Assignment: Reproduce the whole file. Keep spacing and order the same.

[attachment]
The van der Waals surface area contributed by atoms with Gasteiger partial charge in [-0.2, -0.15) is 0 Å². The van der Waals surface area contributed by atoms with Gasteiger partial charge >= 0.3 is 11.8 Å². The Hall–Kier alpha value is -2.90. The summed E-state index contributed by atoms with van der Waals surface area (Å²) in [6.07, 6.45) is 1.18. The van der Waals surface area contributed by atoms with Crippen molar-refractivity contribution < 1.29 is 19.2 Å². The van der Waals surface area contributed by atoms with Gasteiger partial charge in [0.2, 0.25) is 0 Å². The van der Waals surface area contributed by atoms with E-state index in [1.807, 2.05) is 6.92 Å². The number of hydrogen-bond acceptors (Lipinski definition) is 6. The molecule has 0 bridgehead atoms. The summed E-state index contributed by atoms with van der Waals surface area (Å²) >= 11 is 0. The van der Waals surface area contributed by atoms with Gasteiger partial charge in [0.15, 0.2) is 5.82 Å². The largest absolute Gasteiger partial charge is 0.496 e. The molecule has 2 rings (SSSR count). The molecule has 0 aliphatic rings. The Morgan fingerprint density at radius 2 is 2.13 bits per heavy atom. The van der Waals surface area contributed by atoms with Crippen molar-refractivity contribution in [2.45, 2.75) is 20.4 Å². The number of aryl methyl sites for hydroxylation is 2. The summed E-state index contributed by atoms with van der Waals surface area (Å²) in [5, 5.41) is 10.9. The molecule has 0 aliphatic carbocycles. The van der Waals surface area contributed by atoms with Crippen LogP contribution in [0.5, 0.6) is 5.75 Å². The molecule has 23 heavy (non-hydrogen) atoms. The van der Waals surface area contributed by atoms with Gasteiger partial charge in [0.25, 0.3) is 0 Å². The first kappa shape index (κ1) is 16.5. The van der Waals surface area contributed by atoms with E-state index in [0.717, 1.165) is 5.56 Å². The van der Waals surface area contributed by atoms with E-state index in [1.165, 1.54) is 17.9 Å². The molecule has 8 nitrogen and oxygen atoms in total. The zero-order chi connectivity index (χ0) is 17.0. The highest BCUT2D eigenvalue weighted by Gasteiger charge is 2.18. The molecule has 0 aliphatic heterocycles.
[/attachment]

The van der Waals surface area contributed by atoms with Gasteiger partial charge in [-0.2, -0.15) is 0 Å². The van der Waals surface area contributed by atoms with Gasteiger partial charge >= 0.3 is 11.8 Å². The Hall–Kier alpha value is -2.90. The summed E-state index contributed by atoms with van der Waals surface area (Å²) in [6.07, 6.45) is 1.18. The van der Waals surface area contributed by atoms with Crippen molar-refractivity contribution < 1.29 is 19.2 Å². The van der Waals surface area contributed by atoms with Gasteiger partial charge in [0.2, 0.25) is 0 Å². The van der Waals surface area contributed by atoms with E-state index in [1.807, 2.05) is 6.92 Å². The number of hydrogen-bond acceptors (Lipinski definition) is 6. The molecule has 0 bridgehead atoms. The summed E-state index contributed by atoms with van der Waals surface area (Å²) >= 11 is 0. The van der Waals surface area contributed by atoms with Gasteiger partial charge in [0.15, 0.2) is 5.82 Å². The largest absolute Gasteiger partial charge is 0.496 e. The molecule has 2 rings (SSSR count). The molecule has 0 aliphatic rings. The Morgan fingerprint density at radius 2 is 2.13 bits per heavy atom. The van der Waals surface area contributed by atoms with Crippen molar-refractivity contribution in [2.45, 2.75) is 20.4 Å². The number of aryl methyl sites for hydroxylation is 2. The summed E-state index contributed by atoms with van der Waals surface area (Å²) in [5, 5.41) is 10.9. The molecule has 0 aliphatic carbocycles. The van der Waals surface area contributed by atoms with Crippen LogP contribution in [0.5, 0.6) is 5.75 Å². The molecule has 23 heavy (non-hydrogen) atoms. The van der Waals surface area contributed by atoms with Gasteiger partial charge in [0.25, 0.3) is 0 Å². The first kappa shape index (κ1) is 16.5. The van der Waals surface area contributed by atoms with E-state index in [0.717, 1.165) is 5.56 Å². The van der Waals surface area contributed by atoms with E-state index in [1.165, 1.54) is 17.9 Å². The molecule has 8 nitrogen and oxygen atoms in total. The zero-order chi connectivity index (χ0) is 17.0. The highest BCUT2D eigenvalue weighted by Gasteiger charge is 2.18. The molecule has 0 aliphatic heterocycles.